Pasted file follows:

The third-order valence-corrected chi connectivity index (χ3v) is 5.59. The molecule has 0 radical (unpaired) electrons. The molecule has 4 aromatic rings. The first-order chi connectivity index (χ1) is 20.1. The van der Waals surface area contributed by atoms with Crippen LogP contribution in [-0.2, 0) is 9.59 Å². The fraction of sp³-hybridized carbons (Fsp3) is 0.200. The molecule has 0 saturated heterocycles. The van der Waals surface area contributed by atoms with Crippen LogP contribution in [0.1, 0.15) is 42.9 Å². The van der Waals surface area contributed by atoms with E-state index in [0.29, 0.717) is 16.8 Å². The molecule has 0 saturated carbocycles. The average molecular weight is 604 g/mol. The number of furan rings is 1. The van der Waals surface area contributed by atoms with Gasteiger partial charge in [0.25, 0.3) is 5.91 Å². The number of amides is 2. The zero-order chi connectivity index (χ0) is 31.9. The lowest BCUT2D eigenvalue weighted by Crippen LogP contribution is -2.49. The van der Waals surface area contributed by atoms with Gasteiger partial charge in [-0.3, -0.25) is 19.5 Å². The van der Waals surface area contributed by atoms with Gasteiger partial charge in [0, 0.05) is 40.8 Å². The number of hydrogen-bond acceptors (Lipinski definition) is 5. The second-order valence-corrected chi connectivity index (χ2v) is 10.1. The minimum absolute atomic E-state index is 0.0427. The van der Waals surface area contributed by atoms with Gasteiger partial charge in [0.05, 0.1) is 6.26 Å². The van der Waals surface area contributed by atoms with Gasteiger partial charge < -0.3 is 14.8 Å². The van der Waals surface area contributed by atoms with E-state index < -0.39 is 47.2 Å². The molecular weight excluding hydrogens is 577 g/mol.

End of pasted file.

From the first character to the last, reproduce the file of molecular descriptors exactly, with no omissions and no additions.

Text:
The third-order valence-corrected chi connectivity index (χ3v) is 5.59. The molecule has 0 radical (unpaired) electrons. The molecule has 4 aromatic rings. The first-order chi connectivity index (χ1) is 20.1. The van der Waals surface area contributed by atoms with Crippen LogP contribution in [-0.2, 0) is 9.59 Å². The fraction of sp³-hybridized carbons (Fsp3) is 0.200. The molecule has 0 saturated heterocycles. The van der Waals surface area contributed by atoms with Crippen LogP contribution in [0.1, 0.15) is 42.9 Å². The van der Waals surface area contributed by atoms with E-state index in [0.29, 0.717) is 16.8 Å². The molecule has 0 saturated carbocycles. The average molecular weight is 604 g/mol. The number of furan rings is 1. The van der Waals surface area contributed by atoms with Gasteiger partial charge in [0.25, 0.3) is 5.91 Å². The number of amides is 2. The zero-order chi connectivity index (χ0) is 31.9. The lowest BCUT2D eigenvalue weighted by Crippen LogP contribution is -2.49. The van der Waals surface area contributed by atoms with Gasteiger partial charge in [-0.3, -0.25) is 19.5 Å². The van der Waals surface area contributed by atoms with Gasteiger partial charge in [0, 0.05) is 40.8 Å². The number of hydrogen-bond acceptors (Lipinski definition) is 5. The second-order valence-corrected chi connectivity index (χ2v) is 10.1. The minimum absolute atomic E-state index is 0.0427. The van der Waals surface area contributed by atoms with Gasteiger partial charge in [0.05, 0.1) is 6.26 Å². The van der Waals surface area contributed by atoms with Gasteiger partial charge < -0.3 is 14.8 Å². The van der Waals surface area contributed by atoms with E-state index < -0.39 is 47.2 Å². The molecular weight excluding hydrogens is 577 g/mol.